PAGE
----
Blog Round Up on the Great Hoon Non-Plot

The Spectator's Fraser Nelson said that there were German operas which lasted longer than today's Hoon-Hewitt plot to oust Gordon Brown. He was being generous, given that the Ring cycle goes on for rather longer than the plot. But comment on it - well that's another matter entirely. The blogs and online writers have all been leaping into action to comment, presumably preceding the Dead Tree Press's more lofty commentators tomorrow.

The right-wing bloggers are predictably delighted. Iain Dale focuses on the bumbling nature of Geoff Hoon's technical wizardry - apparently the first email he sent to Labour MPs was blank - but otherwise has little comment. The Spectator's Coffee House sees editor Fraser Nelson remark upon the ineptness of the plotters, while his colleague James Forsyth notes the lukewarm nature of David Miliband's support. Tim Montgomerie on Conservative Home meanwhile sees the whole incident - not unreasonably - as a massive boost for the Conservatives. Guido Fawkes prefers to focus on the fact that the BBC's Nick Robinson had earlier said that rumours of a plot were untrue, producing a rather lame video response that is unlikely to give Robinson any sleepless minutes. Robinson himself admits his error, at the end of a blog post where he emphasises the unprecedented nature of the would-be coup so close to an election. But Robinson says any plotters might draw some comfort from the partial parallel of Australian Labour leader Bob Hawke, installed just 25 days before an election which he won.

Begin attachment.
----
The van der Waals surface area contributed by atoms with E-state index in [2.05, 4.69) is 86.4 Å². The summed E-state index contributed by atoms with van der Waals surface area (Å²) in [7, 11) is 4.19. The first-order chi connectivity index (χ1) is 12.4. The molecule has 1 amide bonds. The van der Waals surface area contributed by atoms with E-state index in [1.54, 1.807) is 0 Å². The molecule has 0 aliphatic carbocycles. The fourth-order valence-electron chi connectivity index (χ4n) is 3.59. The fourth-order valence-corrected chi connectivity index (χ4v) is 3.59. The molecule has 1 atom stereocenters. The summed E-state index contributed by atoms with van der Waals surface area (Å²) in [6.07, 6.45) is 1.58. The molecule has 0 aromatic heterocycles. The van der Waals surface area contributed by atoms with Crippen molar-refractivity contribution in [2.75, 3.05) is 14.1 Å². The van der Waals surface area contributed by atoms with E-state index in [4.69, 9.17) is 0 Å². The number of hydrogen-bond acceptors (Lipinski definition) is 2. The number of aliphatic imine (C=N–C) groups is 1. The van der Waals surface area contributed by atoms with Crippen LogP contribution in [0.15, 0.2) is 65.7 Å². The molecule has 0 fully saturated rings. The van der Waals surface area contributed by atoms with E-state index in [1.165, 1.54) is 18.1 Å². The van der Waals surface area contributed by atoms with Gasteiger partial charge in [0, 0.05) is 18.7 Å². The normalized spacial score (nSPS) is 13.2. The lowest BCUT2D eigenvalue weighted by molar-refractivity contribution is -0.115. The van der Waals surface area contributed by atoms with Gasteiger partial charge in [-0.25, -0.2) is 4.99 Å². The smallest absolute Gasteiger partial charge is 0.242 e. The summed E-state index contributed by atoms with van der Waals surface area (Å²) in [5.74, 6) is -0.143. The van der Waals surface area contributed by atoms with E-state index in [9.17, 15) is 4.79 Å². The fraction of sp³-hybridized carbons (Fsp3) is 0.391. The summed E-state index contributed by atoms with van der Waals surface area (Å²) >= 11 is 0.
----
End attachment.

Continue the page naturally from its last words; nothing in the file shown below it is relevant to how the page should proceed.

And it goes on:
On the left, meanwhile, there is generally incredulity. Labour List publish a series of hostile emails sent to Hoon and Hewitt from various Labour MPs. 'Skipper' Bill Jones says that the attempted coup has received more raspberries than a summer pudding, provides six reasons why the plot is a bad idea, and then quotes the Guardian's Jonathan Freedland's apposite article today. The New Statesman's Mehdi Hasan attacks the credibility of the plotters, while finally, over at the First Post, 'The Mole' hints at a Mandelsonian involvement - he did, after all, work closely with Hewitt when they were in opposition.

It's been a busy day on the internet!


Popular posts from this blog

More Press Noise

Ministers Who Don't Resign

Lessons for Cameron from Denis Healey's "Greatness"